Bonanza B’s engine meets TCM’s SB03-3 minimum compression specs (even if just barely), and oil consumption of a quart every three hours also is high but still well within specified limits. In contrast, Bonanza A’s engine may have superb compression readings, but it’s clearly unairworthy because it’s not making full rated power—and that’s far and away the most important airworthiness criterion for any engine.

What’s wrong with Bonanza A’s engine? There are all sorts of things that can cause an engine with near-perfect compression readings not to make full-rated power: improperly timed ignition, misadjusted fuel injection system, collapsed lifters, incorrect pushrod length, bad cam, or incorrect pistons (just to name a few possibilities).

In this case, suggests Mose, the combination of high compression readings and high oil consumption suggests that the problem is most likely glazed cylinder walls due to improper break-in procedure. It’s possible that flying the engine at high power for a few hours might cure the problem; if that doesn’t do the trick, the cylinders might have to come off for honing and then break-in repeated using the proper procedure.

Who has the best engine?

Now, just to make things more interesting, Mose presents the roomful of IAs with another hypothetical scenario.

“Four good-looking fellows, coincidentally all named Bob, are hanging out at the local Starbucks near the airport one morning, enjoying their usual cappuccinos and biscotti. Remarkably enough, all four Bobs own identical Bonanzas, all with TCM IO-550 engines. Even more remarkable, all four engines have identical calendar times and operating hours.

“While sipping their overpriced coffees, the four Bobs start comparing notes. Bob One brags that his engine only uses one quart of oil between 50-hour oil changes, and his compressions are all 75/80 or better. Bob Two says his engine uses a quart every 18 hours, and his compressions are in the low 60s. Bob Three says his engine uses a quart every 8 hours and his compressions are in the high 50s. Bob Four says his compressions are in the low 50s and he adds a quart every 4 hours.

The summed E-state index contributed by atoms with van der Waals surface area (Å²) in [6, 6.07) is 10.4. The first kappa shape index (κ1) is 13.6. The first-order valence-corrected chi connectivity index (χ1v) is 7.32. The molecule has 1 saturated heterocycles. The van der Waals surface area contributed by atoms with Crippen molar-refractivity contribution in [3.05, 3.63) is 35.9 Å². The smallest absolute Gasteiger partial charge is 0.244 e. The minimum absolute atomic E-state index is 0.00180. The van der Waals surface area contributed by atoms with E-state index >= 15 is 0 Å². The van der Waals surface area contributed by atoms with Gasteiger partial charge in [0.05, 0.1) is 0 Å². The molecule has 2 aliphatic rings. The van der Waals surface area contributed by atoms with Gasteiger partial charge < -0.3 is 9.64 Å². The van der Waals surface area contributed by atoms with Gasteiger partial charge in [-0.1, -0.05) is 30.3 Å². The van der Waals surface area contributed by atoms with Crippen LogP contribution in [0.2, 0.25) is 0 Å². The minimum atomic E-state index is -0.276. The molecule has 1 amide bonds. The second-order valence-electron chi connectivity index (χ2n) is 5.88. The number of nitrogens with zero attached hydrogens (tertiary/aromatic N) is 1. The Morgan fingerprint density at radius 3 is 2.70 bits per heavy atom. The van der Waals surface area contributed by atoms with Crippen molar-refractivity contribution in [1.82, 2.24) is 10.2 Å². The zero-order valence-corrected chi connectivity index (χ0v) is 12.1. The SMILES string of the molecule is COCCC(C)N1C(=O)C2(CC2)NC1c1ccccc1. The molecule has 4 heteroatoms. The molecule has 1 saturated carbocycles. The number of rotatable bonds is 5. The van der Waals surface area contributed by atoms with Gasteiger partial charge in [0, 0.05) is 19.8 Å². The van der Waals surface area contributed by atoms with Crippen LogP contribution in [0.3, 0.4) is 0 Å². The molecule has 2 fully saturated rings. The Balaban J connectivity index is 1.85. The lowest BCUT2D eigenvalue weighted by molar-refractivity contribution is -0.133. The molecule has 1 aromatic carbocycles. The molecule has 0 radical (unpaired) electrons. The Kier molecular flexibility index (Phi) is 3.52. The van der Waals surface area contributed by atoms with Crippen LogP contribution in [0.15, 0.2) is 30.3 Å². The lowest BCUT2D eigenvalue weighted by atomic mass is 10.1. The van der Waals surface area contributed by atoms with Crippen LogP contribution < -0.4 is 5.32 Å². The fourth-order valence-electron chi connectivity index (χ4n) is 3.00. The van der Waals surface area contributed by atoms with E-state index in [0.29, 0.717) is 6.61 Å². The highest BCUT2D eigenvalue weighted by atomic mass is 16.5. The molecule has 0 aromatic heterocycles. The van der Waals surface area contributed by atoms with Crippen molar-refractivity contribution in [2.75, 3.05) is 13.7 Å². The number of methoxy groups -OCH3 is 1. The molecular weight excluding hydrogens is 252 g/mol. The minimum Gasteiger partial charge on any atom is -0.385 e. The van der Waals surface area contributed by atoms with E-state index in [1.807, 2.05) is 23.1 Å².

“Who has the best engine? And why?”

This scenario always provokes a vigorous discussion among the IAs. One faction typically thinks that Bob One’s engine is best and Bob Four’s is worst. Another usually opines that Bobs Two and Three have the best engines, and that the ultra-low oil consumption of Bob One’s engine is indicative of insufficient upper cylinder lubrication and a likely precursor to premature cylinder wear.

Mose takes the position that with nothing more than the given information about compression readings and oil consumption, he considers all four engines equally airworthy. While many people think that ultra-low oil consumption may correlate with accelerated cylinder wear, TCM’s research doesn’t bear this out, and Mose knows of some engines that went to TBO with very low oil consumption all the way to the end.

While the low compressions and high oil consumption of Bob Four’s engine might suggest impending cylinder problems, Mose says that in his experience engines that exhibit a drop in compression and increase in oil consumption after several hundred hours may still make TBO without cylinder replacement. “There’s aTwin Bonanza that I take care of, one of whose engines lost compression within the first 300 hours after overhaul,” Mose relates. “The engine is now at 900 hours and the best cylinder measures around 48/80. But the powerplant is running smooth, making full rated power, no leaks, and showing all indications of being a happy engine.  It has never had a cylinder off, and I see no reason it shouldn’t make TBO.”